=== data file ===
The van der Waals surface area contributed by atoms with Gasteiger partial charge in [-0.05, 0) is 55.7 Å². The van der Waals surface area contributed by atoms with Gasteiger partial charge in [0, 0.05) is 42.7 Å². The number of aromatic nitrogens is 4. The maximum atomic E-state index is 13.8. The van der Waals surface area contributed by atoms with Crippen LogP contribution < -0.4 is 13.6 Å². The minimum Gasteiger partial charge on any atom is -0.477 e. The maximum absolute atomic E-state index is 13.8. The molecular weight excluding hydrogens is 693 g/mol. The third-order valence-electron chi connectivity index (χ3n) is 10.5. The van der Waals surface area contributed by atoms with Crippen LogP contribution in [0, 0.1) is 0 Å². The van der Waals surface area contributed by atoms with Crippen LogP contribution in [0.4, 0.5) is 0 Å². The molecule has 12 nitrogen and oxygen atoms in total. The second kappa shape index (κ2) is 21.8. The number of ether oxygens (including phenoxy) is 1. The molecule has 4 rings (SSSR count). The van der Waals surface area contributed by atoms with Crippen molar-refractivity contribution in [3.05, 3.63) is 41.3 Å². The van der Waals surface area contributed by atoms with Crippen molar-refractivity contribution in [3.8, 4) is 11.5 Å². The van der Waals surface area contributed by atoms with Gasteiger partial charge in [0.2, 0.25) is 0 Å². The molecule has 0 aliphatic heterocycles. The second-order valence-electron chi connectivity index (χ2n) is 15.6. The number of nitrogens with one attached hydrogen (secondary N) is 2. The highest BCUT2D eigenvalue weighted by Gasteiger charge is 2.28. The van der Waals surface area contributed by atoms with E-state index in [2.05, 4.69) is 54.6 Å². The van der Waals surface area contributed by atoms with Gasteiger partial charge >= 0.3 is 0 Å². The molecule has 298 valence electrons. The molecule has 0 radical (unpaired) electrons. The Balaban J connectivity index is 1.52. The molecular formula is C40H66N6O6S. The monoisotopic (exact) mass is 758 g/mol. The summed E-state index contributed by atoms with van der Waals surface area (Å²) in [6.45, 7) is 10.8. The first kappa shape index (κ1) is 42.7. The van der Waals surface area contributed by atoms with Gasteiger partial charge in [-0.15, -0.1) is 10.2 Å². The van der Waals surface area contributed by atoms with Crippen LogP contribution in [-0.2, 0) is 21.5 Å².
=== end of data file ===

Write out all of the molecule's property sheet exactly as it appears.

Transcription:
The van der Waals surface area contributed by atoms with Gasteiger partial charge in [-0.05, 0) is 55.7 Å². The van der Waals surface area contributed by atoms with Gasteiger partial charge in [0, 0.05) is 42.7 Å². The number of aromatic nitrogens is 4. The maximum atomic E-state index is 13.8. The van der Waals surface area contributed by atoms with Crippen LogP contribution < -0.4 is 13.6 Å². The minimum Gasteiger partial charge on any atom is -0.477 e. The maximum absolute atomic E-state index is 13.8. The molecular weight excluding hydrogens is 693 g/mol. The third-order valence-electron chi connectivity index (χ3n) is 10.5. The van der Waals surface area contributed by atoms with Crippen LogP contribution in [0, 0.1) is 0 Å². The van der Waals surface area contributed by atoms with Crippen LogP contribution in [0.4, 0.5) is 0 Å². The molecule has 12 nitrogen and oxygen atoms in total. The second kappa shape index (κ2) is 21.8. The number of ether oxygens (including phenoxy) is 1. The molecule has 4 rings (SSSR count). The van der Waals surface area contributed by atoms with Crippen molar-refractivity contribution in [3.05, 3.63) is 41.3 Å². The van der Waals surface area contributed by atoms with Crippen molar-refractivity contribution in [3.8, 4) is 11.5 Å². The van der Waals surface area contributed by atoms with Gasteiger partial charge in [0.2, 0.25) is 0 Å². The molecule has 0 aliphatic heterocycles. The second-order valence-electron chi connectivity index (χ2n) is 15.6. The number of nitrogens with one attached hydrogen (secondary N) is 2. The highest BCUT2D eigenvalue weighted by Gasteiger charge is 2.28. The van der Waals surface area contributed by atoms with E-state index in [2.05, 4.69) is 54.6 Å². The van der Waals surface area contributed by atoms with Gasteiger partial charge >= 0.3 is 0 Å². The molecule has 298 valence electrons. The molecule has 0 radical (unpaired) electrons. The Balaban J connectivity index is 1.52. The molecular formula is C40H66N6O6S. The monoisotopic (exact) mass is 758 g/mol. The summed E-state index contributed by atoms with van der Waals surface area (Å²) in [6.45, 7) is 10.8. The first kappa shape index (κ1) is 42.7. The van der Waals surface area contributed by atoms with Gasteiger partial charge in [-0.15, -0.1) is 10.2 Å². The van der Waals surface area contributed by atoms with Crippen LogP contribution in [-0.2, 0) is 21.5 Å².